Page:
In 1899 the garrison companies (manning coast, position, siege, heavy and mountain artillery) were constituted as the separate Royal Garrison Artillery. The territorial divisions were abolished on 31 December 1901 and the Militia and Volunteer Artillery units were re-titled as ---shire Royal Garrison Artillery (Militia) or (Volunteers) as appropriate. The badge adopted by the militia was the same as the regular Royal Garrison Artillery, including the "ubique" scroll, with a letter "M" fixed at the bottom of the gun badge, and on the grenade when the grenade badge was worn on a cap.When the Volunteer Force and the Yeomanry were merged to create the Territorial Force in 1908, the Militia was redesignated the Special Reserve. At the same time, plans were made to convert all of the Royal Garrison Artillery (Militia) units to Royal Field Artillery, but all were instead disbanded (although Militia Artillery units remained in some of the colonies, most notably the Bermuda Militia Artillery, which, like the Bermuda Volunteer Rifle Corps, formed part of the garrison of the important Fortress colony of Bermuda and was organised and funded from its creation in 1895 as part of the British Army, rather than a separate force). The Volunteer units were styled Defended Ports units and were incorporated into the Royal Garrison Artillery. They were allocated to the defence of ports around Great Britain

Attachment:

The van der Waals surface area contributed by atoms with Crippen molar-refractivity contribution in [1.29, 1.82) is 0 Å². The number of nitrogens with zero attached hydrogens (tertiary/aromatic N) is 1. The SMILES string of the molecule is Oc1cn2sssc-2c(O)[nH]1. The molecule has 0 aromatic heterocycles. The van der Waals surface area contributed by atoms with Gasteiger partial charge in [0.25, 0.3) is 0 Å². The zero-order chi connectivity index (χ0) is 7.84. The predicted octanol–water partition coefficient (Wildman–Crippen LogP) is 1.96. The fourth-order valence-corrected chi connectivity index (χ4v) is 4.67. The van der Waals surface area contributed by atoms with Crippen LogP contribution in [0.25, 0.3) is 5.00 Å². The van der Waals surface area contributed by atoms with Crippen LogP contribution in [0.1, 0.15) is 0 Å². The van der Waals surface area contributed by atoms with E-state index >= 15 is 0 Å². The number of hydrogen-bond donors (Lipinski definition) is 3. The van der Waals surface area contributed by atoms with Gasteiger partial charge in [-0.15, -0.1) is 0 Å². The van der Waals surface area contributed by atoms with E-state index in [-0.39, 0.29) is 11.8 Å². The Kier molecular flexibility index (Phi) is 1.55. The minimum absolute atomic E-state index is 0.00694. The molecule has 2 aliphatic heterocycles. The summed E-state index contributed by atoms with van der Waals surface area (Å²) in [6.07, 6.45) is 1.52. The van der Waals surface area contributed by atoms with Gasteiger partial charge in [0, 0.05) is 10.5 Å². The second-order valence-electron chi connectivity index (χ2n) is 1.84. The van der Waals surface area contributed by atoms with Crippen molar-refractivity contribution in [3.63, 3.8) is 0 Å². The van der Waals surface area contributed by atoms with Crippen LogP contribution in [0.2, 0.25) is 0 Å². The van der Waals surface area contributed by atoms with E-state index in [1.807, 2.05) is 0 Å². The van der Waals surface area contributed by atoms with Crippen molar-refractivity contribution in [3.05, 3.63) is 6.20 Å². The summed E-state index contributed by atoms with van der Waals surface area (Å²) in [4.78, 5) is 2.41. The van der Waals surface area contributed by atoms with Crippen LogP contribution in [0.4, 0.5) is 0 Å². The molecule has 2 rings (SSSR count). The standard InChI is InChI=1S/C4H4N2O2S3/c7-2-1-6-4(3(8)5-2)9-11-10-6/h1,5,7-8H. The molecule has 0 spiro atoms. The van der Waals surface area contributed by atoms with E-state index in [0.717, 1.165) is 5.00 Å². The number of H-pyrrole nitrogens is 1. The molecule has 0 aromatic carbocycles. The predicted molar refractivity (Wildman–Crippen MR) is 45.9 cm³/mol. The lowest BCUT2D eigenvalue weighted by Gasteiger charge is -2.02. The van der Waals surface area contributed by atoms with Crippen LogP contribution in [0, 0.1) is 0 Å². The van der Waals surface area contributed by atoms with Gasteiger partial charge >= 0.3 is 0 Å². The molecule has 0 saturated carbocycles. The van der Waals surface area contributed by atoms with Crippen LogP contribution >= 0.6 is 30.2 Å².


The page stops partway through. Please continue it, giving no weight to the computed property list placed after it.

Until 1914 the Royal Garrison Artillery retained the badge and dress uniform (dark blue with scarlet facings plus blue cloth home-service helmet) of the Royal Regiment of Artillery. Personnel were normally clothed and equipped as dismounted men. After 1919 all Royal Garrison Artillery personnel were classified as mounted men, whether serving in horse-drawn, mountain or tractor-drawn batteries. In 1907 gilded metal shoulder titles reading R.G.A. were adopted for khaki service dress, to distinguish this branch from the Royal Horse Artillery (R.H.A.) and the Royal Field Artillery (R.F.A.)